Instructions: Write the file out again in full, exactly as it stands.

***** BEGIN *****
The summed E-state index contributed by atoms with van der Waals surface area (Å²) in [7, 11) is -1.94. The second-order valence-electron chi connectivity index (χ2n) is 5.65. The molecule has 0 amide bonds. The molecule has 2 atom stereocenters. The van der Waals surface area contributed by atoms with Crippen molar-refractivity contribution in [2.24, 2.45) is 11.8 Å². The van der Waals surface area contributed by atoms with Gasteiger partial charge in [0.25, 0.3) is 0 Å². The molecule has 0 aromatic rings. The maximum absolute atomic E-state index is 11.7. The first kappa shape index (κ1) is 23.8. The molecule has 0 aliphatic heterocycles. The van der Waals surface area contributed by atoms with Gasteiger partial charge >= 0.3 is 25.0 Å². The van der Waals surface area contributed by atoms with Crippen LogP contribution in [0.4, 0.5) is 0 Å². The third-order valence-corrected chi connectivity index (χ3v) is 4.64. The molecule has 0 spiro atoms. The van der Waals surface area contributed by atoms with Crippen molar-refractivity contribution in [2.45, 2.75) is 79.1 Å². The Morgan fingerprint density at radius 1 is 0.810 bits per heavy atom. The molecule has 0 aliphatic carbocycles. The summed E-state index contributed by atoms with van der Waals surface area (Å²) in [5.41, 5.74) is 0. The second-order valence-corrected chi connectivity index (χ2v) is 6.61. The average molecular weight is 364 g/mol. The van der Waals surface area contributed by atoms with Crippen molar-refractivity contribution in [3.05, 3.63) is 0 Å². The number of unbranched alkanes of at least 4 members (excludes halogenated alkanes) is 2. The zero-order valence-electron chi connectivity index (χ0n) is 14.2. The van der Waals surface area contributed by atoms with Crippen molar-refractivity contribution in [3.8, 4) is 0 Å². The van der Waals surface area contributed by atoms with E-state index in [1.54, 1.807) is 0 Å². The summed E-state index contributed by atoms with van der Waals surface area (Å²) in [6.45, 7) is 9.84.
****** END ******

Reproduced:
The summed E-state index contributed by atoms with van der Waals surface area (Å²) in [7, 11) is -1.94. The second-order valence-electron chi connectivity index (χ2n) is 5.65. The molecule has 0 amide bonds. The molecule has 2 atom stereocenters. The van der Waals surface area contributed by atoms with Crippen molar-refractivity contribution in [2.24, 2.45) is 11.8 Å². The van der Waals surface area contributed by atoms with Gasteiger partial charge in [0.25, 0.3) is 0 Å². The molecule has 0 aromatic rings. The maximum absolute atomic E-state index is 11.7. The first kappa shape index (κ1) is 23.8. The molecule has 0 aliphatic heterocycles. The van der Waals surface area contributed by atoms with Gasteiger partial charge >= 0.3 is 25.0 Å². The van der Waals surface area contributed by atoms with Crippen LogP contribution in [0.4, 0.5) is 0 Å². The third-order valence-corrected chi connectivity index (χ3v) is 4.64. The molecule has 0 spiro atoms. The van der Waals surface area contributed by atoms with Crippen molar-refractivity contribution in [2.45, 2.75) is 79.1 Å². The Morgan fingerprint density at radius 1 is 0.810 bits per heavy atom. The molecule has 0 aliphatic carbocycles. The summed E-state index contributed by atoms with van der Waals surface area (Å²) in [5.41, 5.74) is 0. The second-order valence-corrected chi connectivity index (χ2v) is 6.61. The average molecular weight is 364 g/mol. The van der Waals surface area contributed by atoms with Crippen molar-refractivity contribution in [3.05, 3.63) is 0 Å². The number of unbranched alkanes of at least 4 members (excludes halogenated alkanes) is 2. The zero-order valence-electron chi connectivity index (χ0n) is 14.2. The van der Waals surface area contributed by atoms with Crippen molar-refractivity contribution in [3.8, 4) is 0 Å². The van der Waals surface area contributed by atoms with E-state index in [1.54, 1.807) is 0 Å². The summed E-state index contributed by atoms with van der Waals surface area (Å²) in [6.45, 7) is 9.84.